“If it wasn’t for the fact that some people in the crowd intervened on my behalf,” he added, “You know, to literally have to depend on the people that were attacking me — that was a difficult, difficult pill to swallow.”

Fanone retired from the Metropolitan police at the end of 2021. Since then he’s written a book, and he appears on CNN. Now, he’s putting his time into making sure Americans understand what happened on January 6, and that they think about it when they head into the voting booth.

“In the hopes of avoiding another January 6, another event of that magnitude,” he said, “I want to make sure that people are well informed, so that when they go to the ballot box they choose leaders — from either political party — that are committed to the peaceful transfer of power, to respecting the rule of law and abiding by our Constitution.”

 Ohio U.S. Rep. Jim Jordan, R-Urbana. Photo by Chip Somodevilla/Getty Images. 

Shifting perceptions, conspiracy theorizing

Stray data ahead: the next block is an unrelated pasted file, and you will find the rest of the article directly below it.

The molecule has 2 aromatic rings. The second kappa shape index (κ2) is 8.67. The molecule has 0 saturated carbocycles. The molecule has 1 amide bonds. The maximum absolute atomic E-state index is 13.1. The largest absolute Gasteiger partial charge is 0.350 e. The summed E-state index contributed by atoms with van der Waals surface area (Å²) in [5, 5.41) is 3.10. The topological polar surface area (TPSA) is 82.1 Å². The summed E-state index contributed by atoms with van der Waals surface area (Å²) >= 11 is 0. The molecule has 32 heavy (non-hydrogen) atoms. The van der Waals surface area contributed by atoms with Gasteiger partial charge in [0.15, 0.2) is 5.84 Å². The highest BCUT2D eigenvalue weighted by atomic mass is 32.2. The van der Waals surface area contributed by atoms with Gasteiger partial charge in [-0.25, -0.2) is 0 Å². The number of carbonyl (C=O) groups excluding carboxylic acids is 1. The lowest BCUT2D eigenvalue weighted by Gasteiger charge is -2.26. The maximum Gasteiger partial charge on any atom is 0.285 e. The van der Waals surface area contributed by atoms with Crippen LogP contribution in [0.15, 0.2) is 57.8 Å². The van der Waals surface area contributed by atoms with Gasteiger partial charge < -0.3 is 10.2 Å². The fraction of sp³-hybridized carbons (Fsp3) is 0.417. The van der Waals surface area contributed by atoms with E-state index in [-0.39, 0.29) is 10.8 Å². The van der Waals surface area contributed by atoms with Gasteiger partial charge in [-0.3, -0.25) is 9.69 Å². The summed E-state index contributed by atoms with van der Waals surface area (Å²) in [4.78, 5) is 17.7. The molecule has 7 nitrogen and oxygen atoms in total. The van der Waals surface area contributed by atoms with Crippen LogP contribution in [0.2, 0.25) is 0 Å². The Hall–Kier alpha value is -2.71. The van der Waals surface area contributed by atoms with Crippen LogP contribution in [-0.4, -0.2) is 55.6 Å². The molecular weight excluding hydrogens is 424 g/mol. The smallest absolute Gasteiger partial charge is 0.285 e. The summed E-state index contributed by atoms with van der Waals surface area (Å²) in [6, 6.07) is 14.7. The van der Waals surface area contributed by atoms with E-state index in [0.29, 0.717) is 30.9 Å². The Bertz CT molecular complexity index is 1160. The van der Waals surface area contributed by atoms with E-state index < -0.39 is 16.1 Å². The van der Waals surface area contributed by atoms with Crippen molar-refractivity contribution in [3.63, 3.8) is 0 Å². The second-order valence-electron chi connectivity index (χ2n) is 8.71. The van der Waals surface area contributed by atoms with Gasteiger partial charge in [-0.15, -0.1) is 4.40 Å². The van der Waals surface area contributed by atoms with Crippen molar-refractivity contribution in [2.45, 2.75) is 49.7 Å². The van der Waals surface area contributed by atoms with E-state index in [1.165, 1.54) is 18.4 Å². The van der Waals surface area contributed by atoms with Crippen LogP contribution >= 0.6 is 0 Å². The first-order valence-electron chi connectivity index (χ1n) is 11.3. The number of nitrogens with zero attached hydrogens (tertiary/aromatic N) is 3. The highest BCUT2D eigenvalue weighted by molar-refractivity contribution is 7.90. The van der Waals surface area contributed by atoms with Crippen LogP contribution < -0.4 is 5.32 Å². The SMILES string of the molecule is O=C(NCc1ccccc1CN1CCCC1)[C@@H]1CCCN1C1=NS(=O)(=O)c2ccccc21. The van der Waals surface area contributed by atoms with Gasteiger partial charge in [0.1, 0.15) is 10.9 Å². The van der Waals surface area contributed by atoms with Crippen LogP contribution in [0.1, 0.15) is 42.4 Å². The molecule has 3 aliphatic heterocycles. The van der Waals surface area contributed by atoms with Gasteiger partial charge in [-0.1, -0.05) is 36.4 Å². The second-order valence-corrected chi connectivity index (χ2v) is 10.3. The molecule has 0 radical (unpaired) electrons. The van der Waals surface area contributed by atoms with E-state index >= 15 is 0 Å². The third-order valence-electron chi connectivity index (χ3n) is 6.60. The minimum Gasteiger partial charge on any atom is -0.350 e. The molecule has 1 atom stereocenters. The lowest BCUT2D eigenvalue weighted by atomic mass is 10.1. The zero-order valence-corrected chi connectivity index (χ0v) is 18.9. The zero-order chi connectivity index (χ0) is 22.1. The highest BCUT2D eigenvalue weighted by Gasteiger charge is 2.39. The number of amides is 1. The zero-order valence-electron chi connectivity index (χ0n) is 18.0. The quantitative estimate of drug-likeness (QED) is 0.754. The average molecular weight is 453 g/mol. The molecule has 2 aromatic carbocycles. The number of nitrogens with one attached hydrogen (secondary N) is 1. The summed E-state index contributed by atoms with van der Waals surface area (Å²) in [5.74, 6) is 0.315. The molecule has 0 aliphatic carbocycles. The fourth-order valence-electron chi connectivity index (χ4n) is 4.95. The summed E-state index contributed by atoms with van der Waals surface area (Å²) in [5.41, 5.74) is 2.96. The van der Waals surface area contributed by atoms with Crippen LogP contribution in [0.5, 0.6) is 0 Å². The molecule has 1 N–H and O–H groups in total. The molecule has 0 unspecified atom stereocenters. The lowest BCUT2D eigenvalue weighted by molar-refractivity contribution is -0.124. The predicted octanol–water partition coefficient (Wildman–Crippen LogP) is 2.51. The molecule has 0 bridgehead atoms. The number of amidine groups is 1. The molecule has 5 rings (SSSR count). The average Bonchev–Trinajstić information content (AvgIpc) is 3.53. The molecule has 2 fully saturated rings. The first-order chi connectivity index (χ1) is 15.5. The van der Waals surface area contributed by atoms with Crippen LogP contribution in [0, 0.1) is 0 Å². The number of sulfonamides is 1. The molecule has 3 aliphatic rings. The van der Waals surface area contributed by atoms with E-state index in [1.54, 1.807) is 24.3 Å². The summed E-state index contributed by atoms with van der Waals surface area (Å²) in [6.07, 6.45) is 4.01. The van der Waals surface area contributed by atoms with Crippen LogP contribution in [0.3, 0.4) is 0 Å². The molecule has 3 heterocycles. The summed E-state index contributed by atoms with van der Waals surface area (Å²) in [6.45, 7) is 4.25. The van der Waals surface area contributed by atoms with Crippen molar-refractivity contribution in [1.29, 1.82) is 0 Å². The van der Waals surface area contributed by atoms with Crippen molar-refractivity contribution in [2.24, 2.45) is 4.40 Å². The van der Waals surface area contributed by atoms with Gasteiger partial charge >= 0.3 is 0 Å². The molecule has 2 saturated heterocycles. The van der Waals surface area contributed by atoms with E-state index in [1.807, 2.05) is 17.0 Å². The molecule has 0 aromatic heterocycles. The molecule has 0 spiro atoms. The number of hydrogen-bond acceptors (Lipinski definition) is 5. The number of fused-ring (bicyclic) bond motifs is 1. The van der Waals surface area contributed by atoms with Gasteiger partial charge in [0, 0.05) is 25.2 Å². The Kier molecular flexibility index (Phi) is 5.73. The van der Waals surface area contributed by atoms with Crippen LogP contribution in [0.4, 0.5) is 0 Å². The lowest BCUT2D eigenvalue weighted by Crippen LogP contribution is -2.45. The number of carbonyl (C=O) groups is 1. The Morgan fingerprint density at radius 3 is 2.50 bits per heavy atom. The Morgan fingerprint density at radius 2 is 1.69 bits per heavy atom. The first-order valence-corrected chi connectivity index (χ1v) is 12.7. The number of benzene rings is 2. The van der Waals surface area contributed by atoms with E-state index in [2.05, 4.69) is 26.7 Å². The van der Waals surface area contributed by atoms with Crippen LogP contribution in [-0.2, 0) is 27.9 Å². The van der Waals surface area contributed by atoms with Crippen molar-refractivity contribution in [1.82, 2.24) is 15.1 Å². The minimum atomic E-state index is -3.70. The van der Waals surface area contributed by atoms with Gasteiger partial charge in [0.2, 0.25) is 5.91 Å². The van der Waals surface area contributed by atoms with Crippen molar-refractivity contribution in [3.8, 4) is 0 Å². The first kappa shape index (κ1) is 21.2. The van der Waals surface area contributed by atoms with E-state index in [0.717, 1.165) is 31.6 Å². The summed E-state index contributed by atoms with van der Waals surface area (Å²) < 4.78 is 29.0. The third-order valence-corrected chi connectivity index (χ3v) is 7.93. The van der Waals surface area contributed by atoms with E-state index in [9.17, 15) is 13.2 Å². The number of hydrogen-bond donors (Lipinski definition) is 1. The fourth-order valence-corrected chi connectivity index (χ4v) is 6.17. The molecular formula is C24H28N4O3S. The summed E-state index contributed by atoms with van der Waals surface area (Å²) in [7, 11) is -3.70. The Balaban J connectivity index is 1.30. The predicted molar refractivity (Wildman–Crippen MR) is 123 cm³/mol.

Opinions about the January 6 riot have changed dramatically among Republicans in the years since. After insisting “what happened today is wrong and not what America is about,” shortly after rioters dispersed, Ohio Republican U.S. Rep. Jim Jordan has since taken to downplaying or deflecting the incident. The January 6 commission was a distraction, he argued, when Americans “can’t afford to fill up their gas tank, buy groceries, or take a summer vacation with their family.” At other points he argued the real purpose of the commission was to “stigmatize conservative voices” or “abolish the electoral college.


Fanone went so far as to label Jordan an “insurrectionist” member of congress.

“(He) was very instrumental in the orchestrating of the electoral scheme,” Fanone described, “and spreading the lies and misinformation that inspired his own supporters and the supporters of the former president to commit crimes.”

While Jordan never testified before the January 6 commission, from other evidence it collected the panel concluded he was “a significant player” in the scheme to overturn the 2020 election. According to the report, Jordan participated in several strategy meetings following the election in which members discussed encouraging Trump supporters to march on the capitol. In a text message, he proposed Vice President Mike Pence “call out all the electoral votes that he believes are unconstitutional as no electoral votes at all.”